In Beaune they own plots in Les Boucherottes and Les Epenotes in the southern part of the Beaune appellation close to Pommard and then some village terroirs Les Prevolles and Beaux Fougets also in the Pommard end of Beaune – the total area here is 2.04 ha. All the grapes from the Beaune vineyards are used to make a Beaune village, hence quite some declassified fruit in this wine.
Lastly Domaine Michel Gaunoux makes an excellent Bourgogne Rouge from a 1 ha holding in a vineyard called Les Sorbins – situated in front of the village of Pommard, below the village terroir Rue au Port and RN974.
Winemaker Alexandre Gaunoux
The vinification is traditional as he wines are made from destemmed grapes in large wooden tanks (40 – 50hl) and after the alcoholic fermentation the wine is transferred to the cellar below where it’s aged in oak barrels (only 15 – 20% new) for 12 – 14 month before bottling. The same attention to detail and the same vinification principles are used for all the wines – from the Bourgogne Rouges to the Corton Renardes.
Domaine Michel Gaunoux keep the wines in the cellar and release them three years after the harvest – the current release is 2014 – i.e. same procedure as Domaine de la Romanée-Conti. Furthermore the estate keep a large reserve for maturing the wines at the domaine, thus being able to release older vintages to the clients on a regular basis.
This is one of the only estates in Burgundy that offer a wider selection of older vintages and perhaps the only one to be able to offer larger quantities of matured wines to the market.
A very different and more classic take on running a Bourgundian wine estate – and judged from the wines tasted – a model with some impressive hedonistic advantages.
We tasted a lineup of vintages from the Bourgogne 2014 to the Pommard Grands Epenots 1997 – to illustrate the estate traditions and modus operandi – and this really showed the strength of this way of thinking – even lesser years really shine when they mature, and the wines served all offered a nuanced and clear picture of both terroir and vintage.
Domaine Michel Gaunoux – timeless and effortless
The wines that I experienced at Domaine Michel Gaunoux are different from other wines I have tasted in Burgundy over the last 25 years.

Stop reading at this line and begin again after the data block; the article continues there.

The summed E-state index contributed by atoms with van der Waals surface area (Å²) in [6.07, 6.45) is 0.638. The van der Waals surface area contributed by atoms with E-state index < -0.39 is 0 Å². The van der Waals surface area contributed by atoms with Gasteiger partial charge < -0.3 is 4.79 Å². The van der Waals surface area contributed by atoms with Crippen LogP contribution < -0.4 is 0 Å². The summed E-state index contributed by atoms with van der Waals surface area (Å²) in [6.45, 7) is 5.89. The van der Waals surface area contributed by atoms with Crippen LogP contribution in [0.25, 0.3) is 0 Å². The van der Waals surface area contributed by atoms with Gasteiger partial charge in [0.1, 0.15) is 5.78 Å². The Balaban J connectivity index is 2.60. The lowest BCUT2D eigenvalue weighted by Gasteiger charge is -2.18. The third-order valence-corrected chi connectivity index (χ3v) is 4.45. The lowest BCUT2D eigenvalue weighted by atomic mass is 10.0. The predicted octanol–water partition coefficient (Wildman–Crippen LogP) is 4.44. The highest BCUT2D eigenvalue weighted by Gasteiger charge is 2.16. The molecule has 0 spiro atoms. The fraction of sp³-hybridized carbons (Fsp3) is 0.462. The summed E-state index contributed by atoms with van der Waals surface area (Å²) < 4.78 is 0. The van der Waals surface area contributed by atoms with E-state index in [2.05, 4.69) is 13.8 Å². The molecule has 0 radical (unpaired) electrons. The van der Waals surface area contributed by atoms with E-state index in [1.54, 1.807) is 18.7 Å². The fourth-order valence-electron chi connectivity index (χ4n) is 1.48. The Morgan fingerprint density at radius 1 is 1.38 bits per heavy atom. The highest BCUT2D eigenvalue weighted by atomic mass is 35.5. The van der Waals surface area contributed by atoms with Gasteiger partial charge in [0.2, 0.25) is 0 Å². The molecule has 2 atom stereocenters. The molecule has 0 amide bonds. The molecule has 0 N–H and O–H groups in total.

They do have a classic style with some special qualities – firstly very finely grained tannins that gives the wines structure and intensity without being intrusive in appreciating the character of terroir and the vintage. Secondly a fine and fresh acidity that adds to the impression of transparency and refinement.
They may be traditional and intense wines – coming from some of the more powerful terroirs – Pommard and Corton – yet somehow they seem to offer a special, effortless and refined pinot experience.
One could call them big wines – but to be honest the thought never crossed my notes as I tasted the wines – I was more focused on the timeless and airy style – the purity and the intensity with the finely grained and almost silky tannins. The tannins are very discrete but present – and this makes the wines seem more acidity driven than they actually are … and this adds to the airy and refined feel.
Summing up .. these wines offer some special qualities combining intensity, airiness in a refined and classic style – presenting the best sides of both the Pommard and Corton appellations.
To the tasting notes …
Tasting notes – Domaine Michel Gaunoux in Pommard
At Domaine Michel Gaunoux there is no tasting from cask and the tasting included vintages from 2014 (latest release) back to 1997 … a treat I must say.
First wine the Bourgogne Rouge 2014 … a very serious wine for this level, an introduction to the house style – the Bourgogne Rouges is each year vinified exactly in the same way as the other cuvees. It’s a largely framed wine for a Bourgogne Rouge with a deep bouquet offering red and dark berry fruit and a nice mineral impression with reference to the Pommard appellation. On the palate fine intense fruit for a generic Bourgogne – very well structured – offering the charming 2014 personality – a classic styled wine. An introduction to the style – although I think this wine also deserves some years in the cellar to unfold. Very Good (87 – 88p)